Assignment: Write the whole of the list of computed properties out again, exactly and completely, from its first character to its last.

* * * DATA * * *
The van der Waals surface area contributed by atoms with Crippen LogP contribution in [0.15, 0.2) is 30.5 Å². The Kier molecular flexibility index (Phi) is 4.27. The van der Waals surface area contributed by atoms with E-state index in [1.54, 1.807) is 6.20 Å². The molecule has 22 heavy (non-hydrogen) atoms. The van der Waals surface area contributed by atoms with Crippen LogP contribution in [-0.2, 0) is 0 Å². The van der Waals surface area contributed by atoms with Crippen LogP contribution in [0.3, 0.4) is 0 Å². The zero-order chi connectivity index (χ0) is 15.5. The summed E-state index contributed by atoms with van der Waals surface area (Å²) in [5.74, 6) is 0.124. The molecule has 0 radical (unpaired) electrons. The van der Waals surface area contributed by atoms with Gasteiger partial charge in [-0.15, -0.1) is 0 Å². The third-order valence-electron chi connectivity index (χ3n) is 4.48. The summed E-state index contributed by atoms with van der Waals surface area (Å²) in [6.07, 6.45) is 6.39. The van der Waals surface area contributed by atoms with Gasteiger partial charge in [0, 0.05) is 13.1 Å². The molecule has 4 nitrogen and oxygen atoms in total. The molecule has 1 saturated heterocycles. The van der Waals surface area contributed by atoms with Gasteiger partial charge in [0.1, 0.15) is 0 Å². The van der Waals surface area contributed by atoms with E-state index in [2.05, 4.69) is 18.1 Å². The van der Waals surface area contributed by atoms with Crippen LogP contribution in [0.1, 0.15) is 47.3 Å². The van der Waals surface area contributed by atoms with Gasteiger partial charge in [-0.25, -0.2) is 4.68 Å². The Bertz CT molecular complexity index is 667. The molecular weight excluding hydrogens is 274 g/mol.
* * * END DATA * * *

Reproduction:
The van der Waals surface area contributed by atoms with Crippen LogP contribution in [0.15, 0.2) is 30.5 Å². The Kier molecular flexibility index (Phi) is 4.27. The van der Waals surface area contributed by atoms with E-state index in [1.54, 1.807) is 6.20 Å². The molecule has 22 heavy (non-hydrogen) atoms. The van der Waals surface area contributed by atoms with Crippen LogP contribution in [-0.2, 0) is 0 Å². The van der Waals surface area contributed by atoms with Crippen LogP contribution in [0.3, 0.4) is 0 Å². The zero-order chi connectivity index (χ0) is 15.5. The summed E-state index contributed by atoms with van der Waals surface area (Å²) in [5.74, 6) is 0.124. The molecule has 0 radical (unpaired) electrons. The van der Waals surface area contributed by atoms with Gasteiger partial charge in [-0.15, -0.1) is 0 Å². The third-order valence-electron chi connectivity index (χ3n) is 4.48. The summed E-state index contributed by atoms with van der Waals surface area (Å²) in [6.07, 6.45) is 6.39. The van der Waals surface area contributed by atoms with Gasteiger partial charge in [0, 0.05) is 13.1 Å². The molecule has 4 nitrogen and oxygen atoms in total. The molecule has 1 saturated heterocycles. The van der Waals surface area contributed by atoms with Gasteiger partial charge in [0.1, 0.15) is 0 Å². The van der Waals surface area contributed by atoms with E-state index in [2.05, 4.69) is 18.1 Å². The van der Waals surface area contributed by atoms with Crippen LogP contribution in [0.1, 0.15) is 47.3 Å². The van der Waals surface area contributed by atoms with Gasteiger partial charge in [-0.25, -0.2) is 4.68 Å². The Bertz CT molecular complexity index is 667. The molecular weight excluding hydrogens is 274 g/mol.